Zealand plays catch-up with Shire in short bowel syndrome
Shire made a big bet on short bowel syndrome with last year’s acquisition of NPS Pharma and its lead product, Gattex, a GLP-2 agonist that is still the only drug approved for the disorder.
But competition is on the horizon in the form of Zealand Pharma’s ZP1848, which has just started phase II development, putting it ahead of several other mainly preclinical GLP-2-targeting candidates (see table below). Crucially, ZP1848 has a couple of advantages that might help it grab market share from Shire – and, in a rare disease like short bowel syndrome, every patient counts.
The approval of Gattex in 2012 was a major step forward in the disorder as it helped reduce the need for intravenous feeding, a mainstay of therapy that is expensive and linked with complications including infections and liver and kidney problems.
Room for improvement
But Gattex is still “far from the perfect drug", Bryan Garnier analysts wrote. They believe that ZP1848 could have better efficacy, helped by its longer half-life of 14-17 hours, versus less than two hours for Gattex.
ZP1848 also promises greater convenience – both are injected subcutaneously but Zealand’s is given via a ready-to-use pen, while Gattex requires a multistep reconstitution process before being delivered by a syringe.
It should not be too long until we get the first hints of whether ZP1848 is indeed more effective, with results from the 18-patient phase II study due next year. Zealand hopes to show a reduction from baseline in faecal wet weight output, an indication of improvement in intestinal absorption.
It is still too early for most analysts to have included Zealand’s project in their expectations, but a couple have made forecasts: Bryan Garnier expects unadjusted peak sales of $1.75bn in 2026, and a probability of success of 30%; while Goldman Sachs sees risk-adjusted peak sales of $250m, based on a 45% chance of approval.
GLP-2 number two
And, while ZP1848 is Zealand’s most advanced short bowel syndrome candidate, it has another GLP-2 agonist slightly ahead on the development path, but in chemotherapy-induced diarrhoea. Phase IIb data with elsiglutide, which is licensed to Helsinn, are expected in the second half of this year.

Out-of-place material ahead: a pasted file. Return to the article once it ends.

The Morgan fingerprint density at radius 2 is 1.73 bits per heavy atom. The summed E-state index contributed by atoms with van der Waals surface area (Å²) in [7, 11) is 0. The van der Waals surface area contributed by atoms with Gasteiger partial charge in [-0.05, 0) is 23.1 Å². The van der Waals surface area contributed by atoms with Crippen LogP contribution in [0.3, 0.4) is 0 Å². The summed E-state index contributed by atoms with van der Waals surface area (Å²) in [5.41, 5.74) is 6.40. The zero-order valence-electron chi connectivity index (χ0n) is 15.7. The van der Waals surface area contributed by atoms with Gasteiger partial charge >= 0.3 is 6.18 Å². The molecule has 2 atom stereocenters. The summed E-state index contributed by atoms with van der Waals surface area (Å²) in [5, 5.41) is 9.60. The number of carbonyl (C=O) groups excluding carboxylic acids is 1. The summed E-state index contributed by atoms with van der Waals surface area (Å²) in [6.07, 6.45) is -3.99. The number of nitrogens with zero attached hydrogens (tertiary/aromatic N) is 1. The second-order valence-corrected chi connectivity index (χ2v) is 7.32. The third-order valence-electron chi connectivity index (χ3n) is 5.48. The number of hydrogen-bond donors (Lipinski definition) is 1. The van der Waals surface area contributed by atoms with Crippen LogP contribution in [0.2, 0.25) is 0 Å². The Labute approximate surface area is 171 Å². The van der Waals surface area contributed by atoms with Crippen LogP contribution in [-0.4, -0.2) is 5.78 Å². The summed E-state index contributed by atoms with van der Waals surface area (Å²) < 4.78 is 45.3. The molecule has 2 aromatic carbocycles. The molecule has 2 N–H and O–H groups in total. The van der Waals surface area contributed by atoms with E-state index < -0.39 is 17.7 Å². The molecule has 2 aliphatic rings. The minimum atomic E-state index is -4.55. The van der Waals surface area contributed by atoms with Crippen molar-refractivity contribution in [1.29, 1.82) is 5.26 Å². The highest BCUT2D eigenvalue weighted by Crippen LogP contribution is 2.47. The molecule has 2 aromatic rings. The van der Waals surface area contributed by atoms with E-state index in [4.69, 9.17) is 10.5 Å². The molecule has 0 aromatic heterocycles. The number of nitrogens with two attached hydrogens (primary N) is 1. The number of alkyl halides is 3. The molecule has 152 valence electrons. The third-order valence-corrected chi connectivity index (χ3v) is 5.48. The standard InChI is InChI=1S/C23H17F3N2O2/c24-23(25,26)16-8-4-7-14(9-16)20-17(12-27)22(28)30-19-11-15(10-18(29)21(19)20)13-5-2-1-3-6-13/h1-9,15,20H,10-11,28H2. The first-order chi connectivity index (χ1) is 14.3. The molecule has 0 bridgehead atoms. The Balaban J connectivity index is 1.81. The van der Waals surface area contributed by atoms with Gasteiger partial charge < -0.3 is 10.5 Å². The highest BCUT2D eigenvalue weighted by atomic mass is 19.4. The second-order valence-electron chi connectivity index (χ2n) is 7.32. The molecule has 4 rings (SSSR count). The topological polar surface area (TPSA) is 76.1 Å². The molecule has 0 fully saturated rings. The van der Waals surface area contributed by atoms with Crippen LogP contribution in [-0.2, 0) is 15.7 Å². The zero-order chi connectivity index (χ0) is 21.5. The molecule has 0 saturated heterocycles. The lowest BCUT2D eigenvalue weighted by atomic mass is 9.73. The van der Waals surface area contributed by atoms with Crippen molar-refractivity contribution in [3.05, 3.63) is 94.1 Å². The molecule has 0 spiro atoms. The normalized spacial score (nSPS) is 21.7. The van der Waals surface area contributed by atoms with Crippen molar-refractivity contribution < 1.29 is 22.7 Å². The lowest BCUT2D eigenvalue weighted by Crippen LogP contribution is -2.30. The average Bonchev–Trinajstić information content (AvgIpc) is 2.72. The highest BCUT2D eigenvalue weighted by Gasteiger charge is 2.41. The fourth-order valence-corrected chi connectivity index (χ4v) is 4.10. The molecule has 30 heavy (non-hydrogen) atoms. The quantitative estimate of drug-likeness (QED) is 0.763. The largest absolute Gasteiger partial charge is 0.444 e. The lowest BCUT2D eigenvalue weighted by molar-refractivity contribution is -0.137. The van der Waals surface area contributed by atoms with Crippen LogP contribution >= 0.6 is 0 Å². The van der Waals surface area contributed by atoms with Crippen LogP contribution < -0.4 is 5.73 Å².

|Selected GLP-2 agonists in development|
|Gattex||Shire/NPS||Marketed||Short bowel syndrome|
|ZP1848||Zealand Pharma||Phase II||Short bowel syndrome|
|Elsiglutide||Zealand Pharma/Helsinn||Phase II||Chemotherapy-induced diarrhoea|
|MDGN-205||Medgenics||Preclinical||Short bowel syndrome|
|NB1002||Naia Pharmaceuticals/ Amunix||Preclinical||Short bowel syndrome|
Short bowel syndrome is often caused by surgical resection of the small intestine, owing to cancer or Crohn’s disease, for example. Symptoms and severity vary, but patients can have a reduced ability to absorb water and nutrients from their diet.
GLP-2 agonists aim to reduce the incidence of diarrhoea and the need for intravenous nutrition by slowing gastric emptying, reducing inflammation and promoting regeneration of the epithelial surface of the gut.
The market, at least by patient numbers, is fairly small – EP Vantage has previously estimated 2,000-6,000 potential users (Natpara risk overshadows Shire’s NPS takeout, January 12, 2015).
But with Gattex priced at around $300,000 per patient per year, this is still a large opportunity. Under NPS, the drug brought in $32m in 2013, but with Shire’s marketing power revenues could reach $579m by 2020, according to EvaluatePharma consensus.
And Shire’s muscle could make it difficult for Zealand to carve out a niche for ZP1848 – making it even more important that the next-gen GLP-2 shows signs of better efficacy in phase II.
|Project||Study||No. of patients||Primary endpoint||Results due||ID|
|ZP1848||Phase II proof-of-concept trial in short bowel syndrome||18||Change from baseline in faecal wet weight output||2017||Not available|
|Elsiglutide||Phase IIb trial in chemotherapy-induced diarrhoea||600||Proportion of patients experiencing Grade ≥2 diarrhoea||H2 2016||NCT02383810|
To contact the writer of this story email Madeleine Armstrong in London at [email protected] or follow@medtech_ma on Twitter